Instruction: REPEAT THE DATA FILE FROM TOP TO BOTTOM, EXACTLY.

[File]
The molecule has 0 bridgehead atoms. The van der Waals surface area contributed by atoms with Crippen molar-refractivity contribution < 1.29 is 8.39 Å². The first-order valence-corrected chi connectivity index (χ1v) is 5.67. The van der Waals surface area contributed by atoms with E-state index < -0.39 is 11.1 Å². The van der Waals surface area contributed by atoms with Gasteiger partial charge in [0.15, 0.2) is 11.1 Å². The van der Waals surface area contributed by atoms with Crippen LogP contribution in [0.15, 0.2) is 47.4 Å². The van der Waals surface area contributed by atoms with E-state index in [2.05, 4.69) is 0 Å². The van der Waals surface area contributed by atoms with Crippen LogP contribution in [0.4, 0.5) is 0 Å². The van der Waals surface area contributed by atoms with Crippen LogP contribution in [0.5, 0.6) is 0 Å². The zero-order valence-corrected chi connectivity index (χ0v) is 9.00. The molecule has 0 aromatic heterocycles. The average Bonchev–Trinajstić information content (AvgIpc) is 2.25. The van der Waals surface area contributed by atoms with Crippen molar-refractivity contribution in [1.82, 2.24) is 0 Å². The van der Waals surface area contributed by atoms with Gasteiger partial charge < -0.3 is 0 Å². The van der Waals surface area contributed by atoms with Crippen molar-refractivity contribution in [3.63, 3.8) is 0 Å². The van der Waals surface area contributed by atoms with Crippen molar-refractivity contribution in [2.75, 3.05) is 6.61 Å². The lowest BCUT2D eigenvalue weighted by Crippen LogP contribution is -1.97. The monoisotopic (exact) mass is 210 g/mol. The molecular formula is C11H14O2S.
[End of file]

The molecule has 0 bridgehead atoms. The van der Waals surface area contributed by atoms with Crippen molar-refractivity contribution < 1.29 is 8.39 Å². The first-order valence-corrected chi connectivity index (χ1v) is 5.67. The van der Waals surface area contributed by atoms with E-state index < -0.39 is 11.1 Å². The van der Waals surface area contributed by atoms with Gasteiger partial charge in [0.15, 0.2) is 11.1 Å². The van der Waals surface area contributed by atoms with Crippen LogP contribution in [0.15, 0.2) is 47.4 Å². The van der Waals surface area contributed by atoms with E-state index in [2.05, 4.69) is 0 Å². The van der Waals surface area contributed by atoms with Crippen LogP contribution in [0.4, 0.5) is 0 Å². The van der Waals surface area contributed by atoms with Crippen LogP contribution in [0.5, 0.6) is 0 Å². The zero-order valence-corrected chi connectivity index (χ0v) is 9.00. The molecule has 0 aromatic heterocycles. The average Bonchev–Trinajstić information content (AvgIpc) is 2.25. The van der Waals surface area contributed by atoms with Crippen molar-refractivity contribution in [1.82, 2.24) is 0 Å². The van der Waals surface area contributed by atoms with Gasteiger partial charge < -0.3 is 0 Å². The van der Waals surface area contributed by atoms with Crippen molar-refractivity contribution in [3.63, 3.8) is 0 Å². The van der Waals surface area contributed by atoms with Crippen molar-refractivity contribution in [2.75, 3.05) is 6.61 Å². The lowest BCUT2D eigenvalue weighted by Crippen LogP contribution is -1.97. The monoisotopic (exact) mass is 210 g/mol. The molecular formula is C11H14O2S.